1917: Civilian Auxiliary, led by “men of means”.
The state established the Minnesota Home Guard—11 battalions led by “men of means” and under control of the governor—to be used against workers and demonstrations. The Citizens Alliance took the opportunity to organize the Minneapolis Civilian Auxiliary, a paramilitary militia. When a streetcar strike hit both Minneapolis and St. Paul in 1917, the Home Guard and Civilian Auxiliary were mobilized to defeat the strikers.
Postwar period and emergence of the Farmer-Labor Party
In the postwar period, the Citizens Alliance sought more energetically to project itself across the entire state of Minnesota and foster groups similar to itself in other cities. This bolstered its efforts to get legislation passed by the state legislature.
In the postwar strike wave, the Alliance was not only determined to hold the line against the closed shop, but to go onto the offensive and roll back the past gains of the AFL by destroying craft jurisdictions, including those of the building trades. Soon, two thirds of the construction projects in St. Paul were non-union. The Alliance pushed for injunctions that didn’t merely limit picketing during strikes, but entirely banned it.
Many of Minnesota’s workers and farmers, looking back on the period of wartime terror and other experiences, were well aware that the Commission of Public Safety was a bipartisan affair, staffed equally by both Democrats and Republicans.
Oppositional politics in Minnesota featured a new movement called the Nonpartisan League (NPL). The NPL originated in North Dakota, where the Socialist Party found a response to its agitation among a significant section of farmers, who believed they were being cheated by the railroads, grain exchanges, milling companies and banks.
The party set up a “non-party” or nonpartisan status for these farmers. In a state where rural constituents constituted three quarters of the population, this faction of the party grew rapidly and rivaled the “orthodox” faction.
The SP, fearing this growth, dropped the non-party dues payers. But the organization refused to die and continued on under the name Nonpartisan League, with a reformist program that aimed to set up state-owned elevators and establish a rural credit system to help farmers. Its tactic was to enter candidates into the Republican Party’s primary. The result was a 1916 landslide victory in the state House, and in 1918 the Nonpartisan League took over the Senate.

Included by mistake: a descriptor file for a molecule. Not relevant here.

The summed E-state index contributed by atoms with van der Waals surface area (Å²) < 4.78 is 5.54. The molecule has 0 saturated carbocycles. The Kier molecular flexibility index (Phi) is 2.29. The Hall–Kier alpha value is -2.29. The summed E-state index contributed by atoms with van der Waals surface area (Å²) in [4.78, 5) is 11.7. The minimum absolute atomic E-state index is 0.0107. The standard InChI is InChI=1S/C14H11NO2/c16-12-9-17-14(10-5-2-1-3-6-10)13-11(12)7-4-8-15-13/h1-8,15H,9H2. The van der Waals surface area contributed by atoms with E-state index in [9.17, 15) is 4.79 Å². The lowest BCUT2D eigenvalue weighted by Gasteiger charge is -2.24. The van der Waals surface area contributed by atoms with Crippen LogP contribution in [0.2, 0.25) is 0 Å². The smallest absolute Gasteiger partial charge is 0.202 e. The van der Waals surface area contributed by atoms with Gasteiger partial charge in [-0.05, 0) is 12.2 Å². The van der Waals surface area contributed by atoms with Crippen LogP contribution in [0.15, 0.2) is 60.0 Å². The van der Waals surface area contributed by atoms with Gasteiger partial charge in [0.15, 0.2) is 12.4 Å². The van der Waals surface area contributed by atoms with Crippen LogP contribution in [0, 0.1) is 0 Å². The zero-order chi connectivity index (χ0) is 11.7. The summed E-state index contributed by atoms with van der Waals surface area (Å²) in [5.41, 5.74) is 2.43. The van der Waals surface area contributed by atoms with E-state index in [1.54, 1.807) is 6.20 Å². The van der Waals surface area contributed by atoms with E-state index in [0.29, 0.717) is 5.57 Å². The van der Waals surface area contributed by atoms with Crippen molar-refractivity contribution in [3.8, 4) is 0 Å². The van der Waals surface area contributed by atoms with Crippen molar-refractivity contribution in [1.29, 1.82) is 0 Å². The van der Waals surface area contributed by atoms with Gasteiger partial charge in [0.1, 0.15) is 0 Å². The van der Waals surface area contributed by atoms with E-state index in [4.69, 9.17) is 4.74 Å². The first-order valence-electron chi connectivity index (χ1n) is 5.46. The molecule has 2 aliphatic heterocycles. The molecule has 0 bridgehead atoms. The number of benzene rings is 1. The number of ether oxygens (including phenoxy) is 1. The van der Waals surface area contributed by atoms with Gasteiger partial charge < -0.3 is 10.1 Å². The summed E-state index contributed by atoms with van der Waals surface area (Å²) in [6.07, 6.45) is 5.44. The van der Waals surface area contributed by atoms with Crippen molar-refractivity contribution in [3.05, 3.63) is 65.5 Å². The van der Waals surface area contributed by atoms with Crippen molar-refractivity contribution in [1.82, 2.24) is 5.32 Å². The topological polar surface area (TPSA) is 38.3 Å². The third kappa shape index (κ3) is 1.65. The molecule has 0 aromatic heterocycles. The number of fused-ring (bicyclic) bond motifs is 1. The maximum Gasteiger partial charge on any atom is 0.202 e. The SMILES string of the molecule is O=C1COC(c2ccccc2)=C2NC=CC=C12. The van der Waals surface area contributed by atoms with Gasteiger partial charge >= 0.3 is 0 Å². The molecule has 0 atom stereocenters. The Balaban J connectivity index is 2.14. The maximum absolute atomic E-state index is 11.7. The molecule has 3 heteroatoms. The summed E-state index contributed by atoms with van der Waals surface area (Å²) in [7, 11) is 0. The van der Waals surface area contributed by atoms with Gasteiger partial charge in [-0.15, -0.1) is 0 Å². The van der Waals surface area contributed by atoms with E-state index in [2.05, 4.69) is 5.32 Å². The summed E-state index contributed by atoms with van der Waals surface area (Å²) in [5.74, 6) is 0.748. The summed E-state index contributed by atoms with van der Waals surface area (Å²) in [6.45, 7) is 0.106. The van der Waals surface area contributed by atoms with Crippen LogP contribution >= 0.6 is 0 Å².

The NPL movement spread to Minnesota, where it found a ready reception among many farmers. But Minnesota was more diverse. While farmers constituted an important section of the population, the NPL could not be successful ignoring the urban working class of Minneapolis, St. Paul and Duluth, as well as Iron Range miners and workers spread out across the state in industries such as timber. This led the AFL to set up its own nonpartisan organization and collaborate with the NPL.
The Republicans, however, were not about to allow the NPL to take over its party, as the NPL had in North Dakota. Ultimately, the NPL and AFL were compelled to run their candidates in the 1920 elections under the Farmer-Labor label, where they made a good showing. In 1922 and 1923, respectively, they captured both of the state’s seats in the US Senate. But the Citizens Alliance and the Republicans continued to dominate state politics. Meanwhile, the Democratic Party’s share of the vote in the 1922 election shrank to 10 percent, having been displaced by the Farmer-Labor Party (FLP).
The FLP, while commanding a loyal following among the two constituencies in its name, was in essence a reformist party shot through with middle-class elements, who became its directors and office holders (Floyd B. Olson, FLP governor in 1930, was formerly a Hennepin County prosecutor, who first attempted to enter politics as a Democrat; Elmer Benson, who became the second FLP governor, following Olson, was a rural banker).
Starting around 1923, some trade union leaders such as reformist Socialist Party member William Mahoney thought that participation by members of the Communist Party could strengthen their hand in the Farmer-Labor Party. Others, such as Robley Cramer, editor of the Minneapolis AFL’s Labor Review, maintained the following attitude toward the CP: “They are not very numerous, they are good workers, and a splendid dynamic force.... They can help a great deal if they are with you, and they can make a lot of trouble if you keep them out.” 
But the Communist Party pursued disastrously opportunist policies in relation to the Farmer-Labor Party. It did not understand the necessity of the working class playing the dominant role, as fought for by the Bolshevik Party in the October 1917 Revolution, where the peasantry was mobilized behind the working class in the establishment of a workers’ state. It would not be until 1928 before the issue was clarified for some in the CP. The alliance between AFL and SP elements with the CP would be short-lived, as the reformists came under sharper and more severe attacks from the conservative wing in the FLP, with the final rupture leading to the expulsion of the CP.
1. William Millikan, A Union Against Unions: The Minneapolis Citizens Alliance and Its Fight Against Organized Labor, 1903-1947 (Minnesota Historical Society Press, 2001), p. 268.
2. Millikan, pp. 249-50.
3. Everett Luoma, The Farmer Takes a Holiday: The Story of the National Farmers’ Holiday Association and the Farmers’ Strike of 1932-1933 (Exposition Press, 1967) p. 25.
4. Kenneth Davis, FDR: The New Deal Years 1933-1937 (Random House, 1986), pp. 326-27.
5. Millikan, pp. 5-6.
6. Millikan, p. 30
7. Millikan, p. 69
8. Millikan, p. 103
9. Millard Gieske, Minnesota Farmer-Laborism: The Third-Party Alternative (University of Minnesota Press, 1979), pp. 83-84.